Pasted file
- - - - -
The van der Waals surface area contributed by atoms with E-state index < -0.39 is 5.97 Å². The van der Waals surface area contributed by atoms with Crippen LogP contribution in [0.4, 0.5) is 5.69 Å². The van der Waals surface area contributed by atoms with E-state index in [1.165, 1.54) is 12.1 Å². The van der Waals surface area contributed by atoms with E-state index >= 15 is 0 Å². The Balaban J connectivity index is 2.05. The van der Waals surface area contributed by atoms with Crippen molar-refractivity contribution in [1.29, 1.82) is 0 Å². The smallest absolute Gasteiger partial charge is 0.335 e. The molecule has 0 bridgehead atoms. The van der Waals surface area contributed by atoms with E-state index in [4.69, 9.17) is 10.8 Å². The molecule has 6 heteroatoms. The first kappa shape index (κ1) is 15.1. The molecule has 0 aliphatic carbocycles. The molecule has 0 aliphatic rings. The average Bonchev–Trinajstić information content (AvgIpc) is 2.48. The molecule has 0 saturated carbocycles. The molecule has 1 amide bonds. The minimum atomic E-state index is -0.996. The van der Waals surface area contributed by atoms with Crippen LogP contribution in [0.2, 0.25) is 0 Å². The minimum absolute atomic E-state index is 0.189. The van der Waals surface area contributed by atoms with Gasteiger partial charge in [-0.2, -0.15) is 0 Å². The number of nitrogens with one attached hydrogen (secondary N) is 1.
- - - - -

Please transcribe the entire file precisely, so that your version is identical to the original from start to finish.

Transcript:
The van der Waals surface area contributed by atoms with E-state index < -0.39 is 5.97 Å². The van der Waals surface area contributed by atoms with Crippen LogP contribution in [0.4, 0.5) is 5.69 Å². The van der Waals surface area contributed by atoms with E-state index in [1.165, 1.54) is 12.1 Å². The van der Waals surface area contributed by atoms with E-state index >= 15 is 0 Å². The Balaban J connectivity index is 2.05. The van der Waals surface area contributed by atoms with Crippen molar-refractivity contribution in [1.29, 1.82) is 0 Å². The smallest absolute Gasteiger partial charge is 0.335 e. The molecule has 0 bridgehead atoms. The van der Waals surface area contributed by atoms with E-state index in [4.69, 9.17) is 10.8 Å². The molecule has 6 heteroatoms. The first kappa shape index (κ1) is 15.1. The molecule has 0 aliphatic carbocycles. The molecule has 0 aliphatic rings. The average Bonchev–Trinajstić information content (AvgIpc) is 2.48. The molecule has 0 saturated carbocycles. The molecule has 1 amide bonds. The minimum atomic E-state index is -0.996. The van der Waals surface area contributed by atoms with Crippen LogP contribution in [0.2, 0.25) is 0 Å². The minimum absolute atomic E-state index is 0.189. The van der Waals surface area contributed by atoms with Gasteiger partial charge in [-0.2, -0.15) is 0 Å². The number of nitrogens with one attached hydrogen (secondary N) is 1.